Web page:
P&J Column for 30.9.13


A debate between two heavyweights and Tubular Bells for all eternity

Doddie Esslemont, Campaigner for independence for 39G Seaton Drive

This week the papers have been full of the news that David Cameron has ducked a TV debate with Alec Salmond.  This was a disappointment, although personally I am less interested in the idea of them debating than in seeing them step into a dohyo, stamp the ground and prove their worth in a sumo wrestling match.  If such a bout were to take place now, there would be only one winner, although given the rate at which the PM is filling out, he might yet be able to give the First Minister a run for his money come September 2014.


Less well known is that Salmond’s team in turn ducked my offer of a TV debate with Big Eck on why a free Scotland should not in turn recognise 39G Seaton Drive as a sovereign state.  I can’t say I blame them.  My powers of argument are legendary.  Witness my ban from Seaton Post Office, my three breach of the peace convictions, and the fact that even Eric Joyce MP once told me to pipe down a bit when I was trying to persuade Easyjet’s groundstaff that my Puma holdall constituted a diplomatic bag.


The Reverend Edmond Everend, Minister of Holburn North North East


I am very sorry that yesterday’s sermon has been met with such disquiet.  I should explain the intention that lay behind it. 


After the Intergovenmental Panel on Climate Change reported there is a 95% chance that human activity contributes to global warming, I spent some time meditating upon what this means for me, both as a minister and just as a creature living on God’s earth. 


On Sunday, I chose as my reading Ecclesiastes 1:2-9.  Its theme is vanity, in the sense of futility.  “Vanity!” says the preacher, “all is vanity!”  Then he goes on to wonder what people gain from the labours at which they toil.  They come and go leaving no trace while the earth goes on forever.  The wind blows to the south and turns to the north, ever returning on its course; the streams flow into the sea, yet the sea is never full.  What has been will be again, he says; there is nothing new under the sun.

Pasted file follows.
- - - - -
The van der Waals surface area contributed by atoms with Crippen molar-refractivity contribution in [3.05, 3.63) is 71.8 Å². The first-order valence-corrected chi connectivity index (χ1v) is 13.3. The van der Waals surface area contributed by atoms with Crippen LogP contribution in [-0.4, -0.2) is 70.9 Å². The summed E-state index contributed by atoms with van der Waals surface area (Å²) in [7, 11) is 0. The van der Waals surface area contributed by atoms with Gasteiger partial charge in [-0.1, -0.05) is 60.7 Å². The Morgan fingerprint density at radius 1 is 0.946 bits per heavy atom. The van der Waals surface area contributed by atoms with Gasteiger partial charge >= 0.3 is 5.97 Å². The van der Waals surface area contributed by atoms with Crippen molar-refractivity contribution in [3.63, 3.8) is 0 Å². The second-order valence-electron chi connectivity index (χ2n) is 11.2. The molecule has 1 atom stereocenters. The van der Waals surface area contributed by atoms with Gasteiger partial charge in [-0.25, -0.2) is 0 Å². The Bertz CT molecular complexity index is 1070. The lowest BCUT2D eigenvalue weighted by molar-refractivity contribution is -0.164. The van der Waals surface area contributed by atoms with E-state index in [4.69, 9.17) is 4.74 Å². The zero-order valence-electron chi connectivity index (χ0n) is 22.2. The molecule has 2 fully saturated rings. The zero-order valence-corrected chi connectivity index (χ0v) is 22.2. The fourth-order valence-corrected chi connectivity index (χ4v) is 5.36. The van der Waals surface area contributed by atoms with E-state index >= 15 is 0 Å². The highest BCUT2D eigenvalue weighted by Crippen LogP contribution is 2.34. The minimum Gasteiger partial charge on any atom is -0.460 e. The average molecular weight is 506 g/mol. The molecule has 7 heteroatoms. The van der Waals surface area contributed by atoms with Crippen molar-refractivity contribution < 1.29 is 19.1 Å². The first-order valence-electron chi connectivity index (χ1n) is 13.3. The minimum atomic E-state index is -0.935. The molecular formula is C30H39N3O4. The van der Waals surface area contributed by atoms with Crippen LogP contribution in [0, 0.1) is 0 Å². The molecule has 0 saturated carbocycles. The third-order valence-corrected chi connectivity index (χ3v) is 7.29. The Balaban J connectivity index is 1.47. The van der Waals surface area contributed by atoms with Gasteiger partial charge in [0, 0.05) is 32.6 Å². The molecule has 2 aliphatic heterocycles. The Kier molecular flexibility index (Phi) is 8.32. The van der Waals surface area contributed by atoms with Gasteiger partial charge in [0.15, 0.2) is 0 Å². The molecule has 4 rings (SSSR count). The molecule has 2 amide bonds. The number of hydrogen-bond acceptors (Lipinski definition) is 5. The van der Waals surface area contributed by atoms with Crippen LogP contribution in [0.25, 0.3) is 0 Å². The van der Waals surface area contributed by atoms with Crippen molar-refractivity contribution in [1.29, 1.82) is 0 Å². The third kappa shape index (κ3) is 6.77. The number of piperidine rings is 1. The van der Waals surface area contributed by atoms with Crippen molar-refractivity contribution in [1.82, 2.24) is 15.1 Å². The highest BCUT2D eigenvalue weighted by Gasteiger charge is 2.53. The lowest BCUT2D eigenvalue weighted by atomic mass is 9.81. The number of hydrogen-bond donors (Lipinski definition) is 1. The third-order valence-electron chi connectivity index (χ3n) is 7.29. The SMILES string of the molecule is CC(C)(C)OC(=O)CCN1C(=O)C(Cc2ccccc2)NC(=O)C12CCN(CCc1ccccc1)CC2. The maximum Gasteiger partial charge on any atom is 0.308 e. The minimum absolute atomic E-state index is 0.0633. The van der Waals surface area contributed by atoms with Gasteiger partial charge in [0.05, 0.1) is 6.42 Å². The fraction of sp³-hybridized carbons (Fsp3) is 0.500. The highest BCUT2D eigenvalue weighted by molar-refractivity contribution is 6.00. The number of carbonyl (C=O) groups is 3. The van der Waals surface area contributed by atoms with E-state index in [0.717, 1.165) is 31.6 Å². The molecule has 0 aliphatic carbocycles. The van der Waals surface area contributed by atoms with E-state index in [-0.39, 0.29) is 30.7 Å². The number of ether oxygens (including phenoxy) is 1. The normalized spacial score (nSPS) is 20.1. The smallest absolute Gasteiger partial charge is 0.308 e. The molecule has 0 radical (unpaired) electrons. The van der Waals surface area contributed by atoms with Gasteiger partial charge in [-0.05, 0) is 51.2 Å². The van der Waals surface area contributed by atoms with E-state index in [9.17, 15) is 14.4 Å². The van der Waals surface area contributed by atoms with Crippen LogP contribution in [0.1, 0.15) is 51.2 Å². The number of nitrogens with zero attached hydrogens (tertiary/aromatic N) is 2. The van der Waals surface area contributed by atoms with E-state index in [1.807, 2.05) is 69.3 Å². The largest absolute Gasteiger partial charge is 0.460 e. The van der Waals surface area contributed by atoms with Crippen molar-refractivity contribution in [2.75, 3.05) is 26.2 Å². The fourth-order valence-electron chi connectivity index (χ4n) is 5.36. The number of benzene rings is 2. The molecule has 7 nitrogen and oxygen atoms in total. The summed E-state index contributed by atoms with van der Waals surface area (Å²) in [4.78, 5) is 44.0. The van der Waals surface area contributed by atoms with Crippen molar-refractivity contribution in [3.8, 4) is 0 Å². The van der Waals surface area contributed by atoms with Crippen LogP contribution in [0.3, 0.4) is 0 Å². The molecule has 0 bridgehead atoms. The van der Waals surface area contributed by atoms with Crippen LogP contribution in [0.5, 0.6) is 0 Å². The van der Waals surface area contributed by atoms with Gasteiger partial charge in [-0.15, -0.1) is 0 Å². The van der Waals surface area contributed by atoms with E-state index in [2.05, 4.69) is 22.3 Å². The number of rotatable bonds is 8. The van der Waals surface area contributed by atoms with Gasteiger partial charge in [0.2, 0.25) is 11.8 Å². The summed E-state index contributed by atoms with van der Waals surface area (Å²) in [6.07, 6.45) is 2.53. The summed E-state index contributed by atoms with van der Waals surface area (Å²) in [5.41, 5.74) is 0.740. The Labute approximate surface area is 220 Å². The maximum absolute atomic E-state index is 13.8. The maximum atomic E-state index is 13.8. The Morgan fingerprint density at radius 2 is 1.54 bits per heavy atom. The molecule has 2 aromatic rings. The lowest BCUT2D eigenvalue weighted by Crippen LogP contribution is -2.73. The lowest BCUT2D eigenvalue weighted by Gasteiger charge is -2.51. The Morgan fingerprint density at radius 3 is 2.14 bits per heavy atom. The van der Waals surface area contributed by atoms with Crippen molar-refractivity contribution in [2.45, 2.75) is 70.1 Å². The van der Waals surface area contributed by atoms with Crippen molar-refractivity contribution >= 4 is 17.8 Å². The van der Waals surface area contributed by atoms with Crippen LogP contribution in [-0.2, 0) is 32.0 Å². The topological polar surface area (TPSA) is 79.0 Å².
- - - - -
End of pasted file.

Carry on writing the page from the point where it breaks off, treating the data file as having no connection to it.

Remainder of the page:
Those words were uttered by King Solomon.  The passage seems to present an uncomfortably pessimistic message.  I preached on it before, on Armistance Day 1989, two days after the fall of the Berlin Wall.  Then, I pointed to the flowering of freedom and democracy and preached a message of hope so stirring that in the tumult of the congregation’s applause I fancied I heard Solomon confess he was wrong.  They were heady days.


It was to this theme that I returned on Sunday.  I again tried to prove Solomon wrong.  I argued that human life is not futile.  We do make a difference.  We make things worse. 


I said that the wind does not blow to the south and turn to the north, ever returning on its course because global warming has messed up the jet stream.  The rivers do not all flow unto the sea – some we have stopped up, and flooded their valleys, for hydro-electric.  The sea is full, and rising, and we frack the earth and rip open-cast mines into her poor, bloodied flanks.  And there are new things under the sun – the latest “must have” gadget that we covet and hold dear, right up until the time when the newer, trendier version appears 6 months later. 


I ended by asking if I was alone in wondering if Richard Branson was the new Noah, and Virgin Galactic our new ark. 


I have been asked by the Kirk Session to reflect on what I said, and this I have done. 


I stand by every word. 



Cava Kenny Cordiner, the football pundit with the crunching tackle


When you is a Dons flan, it’s not often you get to goat about your team thrashing their opponents.  But I was lucky enough to get the blagging rights over my old mate Crawford Baptie last week.  I was doing a bit of punnetry for the Dandies’ game away to Falkirk, what old Crawford used to play for.  At 5-0, it was a mudslide victory for my old club.


Mind, old Kenny has been on the receivership end of a few dubbings in my time.  Not that they was my fault.  I was the victim of a refereeing van data that went right to the top itchy loins of the SFA.  One of my proudest moments as a Brechin player was once when we was 11-0 down to Montrose at half-time.  The chairman nearly took the door off its binges when he come storming in saying “Yous lot is useless!  This club’s record defeat is 10-0 and that’s going to get smashed unless yous do something about it!”  As the proud professor of the captain’s hairband, I inspired the boys to keep history in check.  We didn’t score any goals, but our 4 red-cards meant the game was abandoned and the score was axe sponged from the records.  You jist can’t teach leadership like that.


It was good to catch up with Crawford Baptie, though.  He is only the second footballer what I have ever met what has a name is something what you have for your breakfast.  The other was a lad at Kincorth, Softie Chalmers!